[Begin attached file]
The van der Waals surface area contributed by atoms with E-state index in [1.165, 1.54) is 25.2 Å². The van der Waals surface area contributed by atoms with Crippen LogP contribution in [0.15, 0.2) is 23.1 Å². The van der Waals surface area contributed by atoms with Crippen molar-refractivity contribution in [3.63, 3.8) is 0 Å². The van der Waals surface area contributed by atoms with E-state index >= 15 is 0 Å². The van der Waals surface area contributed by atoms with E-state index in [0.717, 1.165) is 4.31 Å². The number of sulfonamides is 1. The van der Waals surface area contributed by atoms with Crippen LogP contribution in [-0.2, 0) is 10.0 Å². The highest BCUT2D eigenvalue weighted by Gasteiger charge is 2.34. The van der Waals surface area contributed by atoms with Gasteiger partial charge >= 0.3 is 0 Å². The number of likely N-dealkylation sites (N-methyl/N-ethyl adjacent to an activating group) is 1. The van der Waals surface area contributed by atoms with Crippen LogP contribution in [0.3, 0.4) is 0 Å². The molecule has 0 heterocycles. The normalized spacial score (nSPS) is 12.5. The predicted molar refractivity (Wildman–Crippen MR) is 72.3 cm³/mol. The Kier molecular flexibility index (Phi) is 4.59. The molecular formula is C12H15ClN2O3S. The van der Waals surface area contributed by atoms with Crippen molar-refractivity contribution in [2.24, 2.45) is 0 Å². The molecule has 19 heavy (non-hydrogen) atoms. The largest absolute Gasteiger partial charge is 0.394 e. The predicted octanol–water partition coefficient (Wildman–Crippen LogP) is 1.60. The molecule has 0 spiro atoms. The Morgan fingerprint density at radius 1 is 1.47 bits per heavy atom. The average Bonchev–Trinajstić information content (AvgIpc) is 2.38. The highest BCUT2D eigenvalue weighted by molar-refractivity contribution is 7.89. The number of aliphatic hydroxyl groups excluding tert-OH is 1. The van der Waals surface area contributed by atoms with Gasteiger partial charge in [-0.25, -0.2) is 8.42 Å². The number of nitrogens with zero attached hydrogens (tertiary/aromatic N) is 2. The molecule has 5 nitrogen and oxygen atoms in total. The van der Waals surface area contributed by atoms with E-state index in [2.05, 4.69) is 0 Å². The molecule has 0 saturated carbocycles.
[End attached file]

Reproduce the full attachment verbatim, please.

The van der Waals surface area contributed by atoms with E-state index in [1.165, 1.54) is 25.2 Å². The van der Waals surface area contributed by atoms with Crippen LogP contribution in [0.15, 0.2) is 23.1 Å². The van der Waals surface area contributed by atoms with Crippen molar-refractivity contribution in [3.63, 3.8) is 0 Å². The van der Waals surface area contributed by atoms with E-state index >= 15 is 0 Å². The van der Waals surface area contributed by atoms with E-state index in [0.717, 1.165) is 4.31 Å². The number of sulfonamides is 1. The van der Waals surface area contributed by atoms with Crippen LogP contribution in [-0.2, 0) is 10.0 Å². The highest BCUT2D eigenvalue weighted by Gasteiger charge is 2.34. The van der Waals surface area contributed by atoms with Gasteiger partial charge >= 0.3 is 0 Å². The number of likely N-dealkylation sites (N-methyl/N-ethyl adjacent to an activating group) is 1. The van der Waals surface area contributed by atoms with Crippen LogP contribution in [0.3, 0.4) is 0 Å². The molecule has 0 heterocycles. The normalized spacial score (nSPS) is 12.5. The predicted molar refractivity (Wildman–Crippen MR) is 72.3 cm³/mol. The Kier molecular flexibility index (Phi) is 4.59. The molecular formula is C12H15ClN2O3S. The van der Waals surface area contributed by atoms with Crippen molar-refractivity contribution in [2.24, 2.45) is 0 Å². The molecule has 19 heavy (non-hydrogen) atoms. The largest absolute Gasteiger partial charge is 0.394 e. The predicted octanol–water partition coefficient (Wildman–Crippen LogP) is 1.60. The molecule has 0 spiro atoms. The Morgan fingerprint density at radius 1 is 1.47 bits per heavy atom. The average Bonchev–Trinajstić information content (AvgIpc) is 2.38. The highest BCUT2D eigenvalue weighted by molar-refractivity contribution is 7.89. The number of aliphatic hydroxyl groups excluding tert-OH is 1. The van der Waals surface area contributed by atoms with Gasteiger partial charge in [-0.25, -0.2) is 8.42 Å². The number of nitrogens with zero attached hydrogens (tertiary/aromatic N) is 2. The molecule has 5 nitrogen and oxygen atoms in total. The van der Waals surface area contributed by atoms with E-state index in [2.05, 4.69) is 0 Å². The molecule has 0 saturated carbocycles.